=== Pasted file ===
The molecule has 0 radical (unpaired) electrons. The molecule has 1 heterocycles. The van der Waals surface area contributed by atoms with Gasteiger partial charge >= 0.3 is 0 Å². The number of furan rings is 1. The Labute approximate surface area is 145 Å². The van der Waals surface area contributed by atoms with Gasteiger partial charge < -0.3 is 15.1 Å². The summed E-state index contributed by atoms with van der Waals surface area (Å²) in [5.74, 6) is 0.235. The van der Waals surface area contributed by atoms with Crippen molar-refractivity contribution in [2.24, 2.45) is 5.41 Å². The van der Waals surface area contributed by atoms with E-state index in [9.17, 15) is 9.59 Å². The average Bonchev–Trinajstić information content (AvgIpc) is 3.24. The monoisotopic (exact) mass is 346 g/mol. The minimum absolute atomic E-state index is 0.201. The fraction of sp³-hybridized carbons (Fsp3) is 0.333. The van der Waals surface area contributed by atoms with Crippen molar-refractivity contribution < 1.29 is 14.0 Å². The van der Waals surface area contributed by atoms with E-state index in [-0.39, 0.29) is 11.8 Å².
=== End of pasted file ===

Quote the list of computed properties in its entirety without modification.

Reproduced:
The molecule has 0 radical (unpaired) electrons. The molecule has 1 heterocycles. The van der Waals surface area contributed by atoms with Gasteiger partial charge >= 0.3 is 0 Å². The number of furan rings is 1. The Labute approximate surface area is 145 Å². The van der Waals surface area contributed by atoms with Gasteiger partial charge < -0.3 is 15.1 Å². The summed E-state index contributed by atoms with van der Waals surface area (Å²) in [5.74, 6) is 0.235. The van der Waals surface area contributed by atoms with Crippen molar-refractivity contribution in [2.24, 2.45) is 5.41 Å². The van der Waals surface area contributed by atoms with E-state index in [9.17, 15) is 9.59 Å². The average Bonchev–Trinajstić information content (AvgIpc) is 3.24. The monoisotopic (exact) mass is 346 g/mol. The minimum absolute atomic E-state index is 0.201. The fraction of sp³-hybridized carbons (Fsp3) is 0.333. The van der Waals surface area contributed by atoms with Crippen molar-refractivity contribution < 1.29 is 14.0 Å². The van der Waals surface area contributed by atoms with E-state index in [-0.39, 0.29) is 11.8 Å².